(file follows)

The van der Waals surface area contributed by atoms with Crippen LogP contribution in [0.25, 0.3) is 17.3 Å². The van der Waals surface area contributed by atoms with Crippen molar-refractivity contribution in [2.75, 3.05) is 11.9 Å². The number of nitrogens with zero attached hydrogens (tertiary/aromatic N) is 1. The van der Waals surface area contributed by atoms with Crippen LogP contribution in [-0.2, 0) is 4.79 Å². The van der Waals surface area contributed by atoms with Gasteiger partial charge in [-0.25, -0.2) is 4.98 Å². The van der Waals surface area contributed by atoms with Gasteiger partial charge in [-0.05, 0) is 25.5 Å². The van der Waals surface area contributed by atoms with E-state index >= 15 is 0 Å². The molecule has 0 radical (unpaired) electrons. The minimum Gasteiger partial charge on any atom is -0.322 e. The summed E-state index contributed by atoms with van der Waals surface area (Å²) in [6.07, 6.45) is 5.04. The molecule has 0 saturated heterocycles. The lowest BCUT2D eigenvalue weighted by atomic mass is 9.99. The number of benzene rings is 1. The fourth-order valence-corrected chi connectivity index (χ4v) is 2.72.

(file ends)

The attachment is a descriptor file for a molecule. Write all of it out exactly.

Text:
The van der Waals surface area contributed by atoms with Crippen LogP contribution in [0.25, 0.3) is 17.3 Å². The van der Waals surface area contributed by atoms with Crippen molar-refractivity contribution in [2.75, 3.05) is 11.9 Å². The number of nitrogens with zero attached hydrogens (tertiary/aromatic N) is 1. The van der Waals surface area contributed by atoms with Crippen LogP contribution in [-0.2, 0) is 4.79 Å². The van der Waals surface area contributed by atoms with Gasteiger partial charge in [-0.25, -0.2) is 4.98 Å². The van der Waals surface area contributed by atoms with Gasteiger partial charge in [-0.05, 0) is 25.5 Å². The van der Waals surface area contributed by atoms with E-state index >= 15 is 0 Å². The molecule has 0 radical (unpaired) electrons. The minimum Gasteiger partial charge on any atom is -0.322 e. The summed E-state index contributed by atoms with van der Waals surface area (Å²) in [6.07, 6.45) is 5.04. The molecule has 0 saturated heterocycles. The lowest BCUT2D eigenvalue weighted by atomic mass is 9.99. The number of benzene rings is 1. The fourth-order valence-corrected chi connectivity index (χ4v) is 2.72.